Time is less of a factor. You could decide to go out straight after work for happy hour or catch and early show or watch a game at a sports bar during prime time. If you want to go out later, a club nap (sleeping between 8-10 PM) or a Red Bull will give you the energy to catch a late concert or dance all night.
Space isn’t as much of a barrier either. You don’t have to stick to your neighborhood bar and you don’t have to live near a spot to know what is going on. Many venues have websites. There are several different services available online to find parties of every type in every borough. Travel at night is safer (which might be the only benefit from the quality of life laws) so you can go to any party that you can find and you can find any party that you really look for.
Make Your Choice
Have you ever thought about what makes nightlife work? It’s not really the clubs themselves. They are just buildings. The people in the scene make it what it is. The judgment of whether something is good or bad is a function of who is involved in it and who is making the judgment about it.
Think about the people you have heard say New York nightlife is dead. How do they know its dead? Do they go out now and see empty clubs and bartenders starring blankly out the window? Did these people ever go out in the first place? If they did, why did they stop? Did they decide that they personally didn’t want to go out anymore and then decide that if they weren’t there, then the scene must be dead?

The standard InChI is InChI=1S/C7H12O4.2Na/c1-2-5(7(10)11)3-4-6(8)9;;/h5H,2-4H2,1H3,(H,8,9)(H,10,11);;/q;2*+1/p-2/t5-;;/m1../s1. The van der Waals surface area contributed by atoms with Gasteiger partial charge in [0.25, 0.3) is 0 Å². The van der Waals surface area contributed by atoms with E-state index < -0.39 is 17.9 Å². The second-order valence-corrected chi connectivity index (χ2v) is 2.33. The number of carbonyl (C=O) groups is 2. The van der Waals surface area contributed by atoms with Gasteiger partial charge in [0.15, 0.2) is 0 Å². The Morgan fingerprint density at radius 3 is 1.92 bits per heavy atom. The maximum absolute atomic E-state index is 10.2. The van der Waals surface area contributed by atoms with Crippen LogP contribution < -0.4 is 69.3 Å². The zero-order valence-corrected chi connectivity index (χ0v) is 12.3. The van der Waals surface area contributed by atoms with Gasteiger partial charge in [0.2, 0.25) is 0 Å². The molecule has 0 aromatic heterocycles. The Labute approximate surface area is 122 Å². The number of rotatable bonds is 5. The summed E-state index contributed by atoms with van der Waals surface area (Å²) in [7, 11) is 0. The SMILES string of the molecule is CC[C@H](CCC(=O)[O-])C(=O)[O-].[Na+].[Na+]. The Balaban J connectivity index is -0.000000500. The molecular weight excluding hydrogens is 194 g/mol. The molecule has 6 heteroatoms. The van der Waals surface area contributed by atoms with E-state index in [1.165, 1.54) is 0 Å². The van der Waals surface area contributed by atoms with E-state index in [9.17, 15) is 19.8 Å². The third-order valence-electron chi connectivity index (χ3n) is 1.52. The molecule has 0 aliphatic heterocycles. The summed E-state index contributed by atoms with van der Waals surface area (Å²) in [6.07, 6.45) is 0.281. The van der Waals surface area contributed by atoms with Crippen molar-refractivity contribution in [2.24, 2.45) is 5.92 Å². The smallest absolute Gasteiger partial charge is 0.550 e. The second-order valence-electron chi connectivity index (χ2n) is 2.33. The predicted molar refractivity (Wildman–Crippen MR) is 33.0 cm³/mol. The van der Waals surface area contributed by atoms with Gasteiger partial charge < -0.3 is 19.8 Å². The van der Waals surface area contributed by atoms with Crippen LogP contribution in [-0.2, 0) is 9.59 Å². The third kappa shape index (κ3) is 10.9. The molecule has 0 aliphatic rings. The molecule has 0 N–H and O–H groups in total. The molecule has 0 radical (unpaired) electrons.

How do they get to impose their decisions on you?
Think about the people who defined the golden age of New York club life. Did they stop going out because they couldn’t find a good scene, or did they make their own party so great that everyone wanted to be included? Did they wait for someone to tell them where to go, or did they follow their own tastes? Did they follow the herd or did they define the time that they lived in?
Maybe you have personally decided that the club scene that gave us the Tunnel and the Roxy was the real thing and today’s scene just isn’t worth the effort. Sexually transmitted diseases and drugs and commercialism did have an intense effect. There are other ways to spend your free time. You don’t have to go out if you don’t want to. That is the power of choice.
Or maybe you are ready to carve your own niche. Maybe you know what you want and what you like and you are willing to get up off the couch and get it. No matter what you like or where you are there is a party for you. All you have to do is find it. You can go out if you want to. That is the power of choice.
In the end each of us has to decide for ourselves whether or not New York nightlife is dead. We all have choices, more choices than the New Yorkers before us. We can find the places that give us pleasure and enjoy our own golden age, or we can just stay home and watch others enjoy life on TV.